In this special report, Griff share his own experiences and explains why those ‘trapped in the dark ages’ – with no connectivity, no opportunity for energy savings and no incentive to invest critical low carbon technologies – must not be forgotten.
Threat to potential
Smart meters play a significant role in enabling and supporting the growth of domestic renewables, but connection issues are preventing millions of homeowners and businesses from accessing the best tariffs and threatening the potential of the low carbon sector.
This is something that I have experienced first-hand. After investing heavily in the latest renewable technologies for my home in the Yorkshire Dales, my excitement and enthusiasm was cut short when I discovered I was in a dead spot for mast connection to the Data Communications Centre (DCC), the national communications network that connects smart meters to energy suppliers.
No incentive to install renewable tech
Official figures indicate that I am not alone. According to the latest quarterly update from the Department for Energy Security and Net Zero (DESNZ) there were 31.3 million smart meters in operation at the end of 2022, but more than one-in-ten were operating in ‘traditional mode’.
These meters are not connected to the DCC’s network for one reason or another, leaving end-users without basic functions such as energy monitoring, let alone the ability to feed electricity back to the grid, manage storage and consumption based on supply and demand or benefit from the best smart tariffs.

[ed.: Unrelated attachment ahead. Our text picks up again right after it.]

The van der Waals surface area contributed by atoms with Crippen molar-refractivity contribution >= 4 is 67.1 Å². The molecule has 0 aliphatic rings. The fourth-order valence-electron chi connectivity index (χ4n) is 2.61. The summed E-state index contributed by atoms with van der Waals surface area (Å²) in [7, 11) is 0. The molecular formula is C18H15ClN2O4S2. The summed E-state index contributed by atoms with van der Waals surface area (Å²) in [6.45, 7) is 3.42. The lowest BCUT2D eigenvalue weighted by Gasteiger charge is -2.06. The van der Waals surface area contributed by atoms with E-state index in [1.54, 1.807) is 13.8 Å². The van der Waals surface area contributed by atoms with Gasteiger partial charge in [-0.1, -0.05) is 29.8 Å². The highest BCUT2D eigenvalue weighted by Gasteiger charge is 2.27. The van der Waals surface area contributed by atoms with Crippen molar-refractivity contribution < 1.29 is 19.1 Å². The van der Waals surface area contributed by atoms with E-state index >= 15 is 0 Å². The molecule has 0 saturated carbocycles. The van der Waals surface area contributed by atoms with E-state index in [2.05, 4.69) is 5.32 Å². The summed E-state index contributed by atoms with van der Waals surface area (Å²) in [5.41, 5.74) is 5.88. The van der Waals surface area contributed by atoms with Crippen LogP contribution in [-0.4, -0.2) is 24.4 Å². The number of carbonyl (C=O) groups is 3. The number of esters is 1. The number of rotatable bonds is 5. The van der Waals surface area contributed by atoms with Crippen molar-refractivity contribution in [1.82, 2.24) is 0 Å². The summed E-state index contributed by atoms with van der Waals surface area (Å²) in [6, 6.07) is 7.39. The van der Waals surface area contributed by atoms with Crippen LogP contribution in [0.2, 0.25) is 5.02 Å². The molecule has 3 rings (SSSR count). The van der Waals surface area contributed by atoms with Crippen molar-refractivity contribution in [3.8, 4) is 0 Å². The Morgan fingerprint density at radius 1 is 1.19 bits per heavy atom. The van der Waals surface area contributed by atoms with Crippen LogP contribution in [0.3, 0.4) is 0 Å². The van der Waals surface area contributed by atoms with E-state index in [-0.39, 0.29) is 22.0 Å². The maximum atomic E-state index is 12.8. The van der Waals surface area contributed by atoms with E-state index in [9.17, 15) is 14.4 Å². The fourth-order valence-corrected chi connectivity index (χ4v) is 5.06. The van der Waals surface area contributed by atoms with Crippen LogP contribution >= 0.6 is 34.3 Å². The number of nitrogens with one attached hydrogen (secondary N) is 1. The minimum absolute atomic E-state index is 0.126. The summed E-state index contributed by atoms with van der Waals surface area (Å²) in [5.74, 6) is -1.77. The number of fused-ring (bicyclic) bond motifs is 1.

To put it into perspective, that’s 3.2 million homeowners and businesses with very little incentive to install renewable technologies. A disproportionate number of the people who cannot connect to the DCC are potential early adopters of renewable technologies; many rural properties with oil central heating or night-storage heaters are ideal test beds for integrated renewable systems – combining an air source or ground source heat pump with solar photovoltaics and a battery and/or electric vehicle. These are consumers who often have the means, but, if they can’t get a signal, the benefits will be severely diminished.
In my case, after complaining to the ombudsman who ruled in our favour but was unable to force the energy supplier to install a 2-rate meter, I had to submit an application at the small claims court. After 9 months of anguish, I have been left with an Economy 7 meter.
Without smart capabilities, I cannot access the most competitive tariffs that would allow me to charge my 40kWh battery storage system with cheap off-peak energy for use during peak hours and help with the lowering of demand during peak times.
A critical catalyst
But end-users are not the only ones losing out; with smart meters operating to full capacity, utility companies and grid operators can manage and plan the integration of renewable energy sources more effectively and draw on residential battery storage to stabilise and balance supply and demand.
Being an early investor in any technology is a risky business, but initial successes generally result in better outcomes overall. Smart meters are a critical catalyst for the growth of the domestic renewables industry – a sector with the potential to empower individuals to contribute to a greener and more resilient energy economy.
Demand for small-scale renewable installations is at a 10-year high, according to the latest MCS figures. To maintain this momentum, we must make sure that everyone with the drive to invest in renewables has easy access to the latest pricing mechanisms and incentives: boosting consumer confidence, maximising return-on-investment and accelerating adoption of critical low carbon technologies.